The Constitution was missing. I work at two different desks, and in easy reach on both desks I keep a pocket-sized copy of our fundamental charter. I was at one of those desks participating by Zoom in a history book club discussion. Wanting to make a point, I reached for the ever-present Constitution, but it was not there. After the meeting, I searched unavailingly for it. I assumed that I had inadvertently mingled the little booklet together with other papers slated for disposal. This straighten-up-the-office routine does not happen often. A few weeks before, though, I had put sheets of paper into a cardboard box for recycling, but the box remained on the floor next to the desk. I went through it. The Constitution was still missing. I did not regard the missing Constitution as a metaphor for our recent politics, as I might have done—I considered it merely mystifying.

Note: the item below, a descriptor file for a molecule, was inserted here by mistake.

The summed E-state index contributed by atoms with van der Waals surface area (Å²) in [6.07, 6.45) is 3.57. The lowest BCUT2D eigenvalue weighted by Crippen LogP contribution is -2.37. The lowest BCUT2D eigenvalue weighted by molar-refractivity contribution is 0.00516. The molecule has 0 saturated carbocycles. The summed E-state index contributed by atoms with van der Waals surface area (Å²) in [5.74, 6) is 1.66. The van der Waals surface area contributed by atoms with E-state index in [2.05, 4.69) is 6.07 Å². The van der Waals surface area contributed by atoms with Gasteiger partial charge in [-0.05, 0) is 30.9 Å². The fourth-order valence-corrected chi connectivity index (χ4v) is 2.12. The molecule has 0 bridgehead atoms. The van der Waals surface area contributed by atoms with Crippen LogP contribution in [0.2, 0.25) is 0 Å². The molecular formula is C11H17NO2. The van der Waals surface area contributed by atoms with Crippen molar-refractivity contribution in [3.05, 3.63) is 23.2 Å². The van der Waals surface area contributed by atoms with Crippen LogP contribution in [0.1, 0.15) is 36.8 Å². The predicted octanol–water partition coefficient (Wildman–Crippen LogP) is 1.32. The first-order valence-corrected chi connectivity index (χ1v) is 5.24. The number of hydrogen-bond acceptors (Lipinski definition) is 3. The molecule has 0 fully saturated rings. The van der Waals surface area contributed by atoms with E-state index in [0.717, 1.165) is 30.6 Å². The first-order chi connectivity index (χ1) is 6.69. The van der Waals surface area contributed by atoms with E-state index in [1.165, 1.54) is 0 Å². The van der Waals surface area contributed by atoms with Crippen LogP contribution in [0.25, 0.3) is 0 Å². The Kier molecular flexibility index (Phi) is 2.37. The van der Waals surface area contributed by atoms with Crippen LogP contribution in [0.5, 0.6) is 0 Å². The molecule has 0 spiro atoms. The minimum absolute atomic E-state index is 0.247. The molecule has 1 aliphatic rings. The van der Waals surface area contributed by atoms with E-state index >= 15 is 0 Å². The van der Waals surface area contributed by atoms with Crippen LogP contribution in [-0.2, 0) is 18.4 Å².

I felt out of sorts without my Constitution. I did find that the fundamental charter was printed in the back of one of my legal books. I knew that it was easy to find online. I know there are apps that provide the Constitution. But I knew that for me sought-for constitutional provisions were more easily found in the pocket-sized booklets than elsewhere. My local bookstore’s website said that the store had something akin to a pamphlet-sized copy, but I was going to have pay ten bucks for it, and I feel that the Constitution should be free. A friend who is teaching a college course in legal history had obtained a trove of Constitutions to hand out to his class and offered me one, but with the coronavirus, I was not seeing him except on Zoom and that would not get me a copy.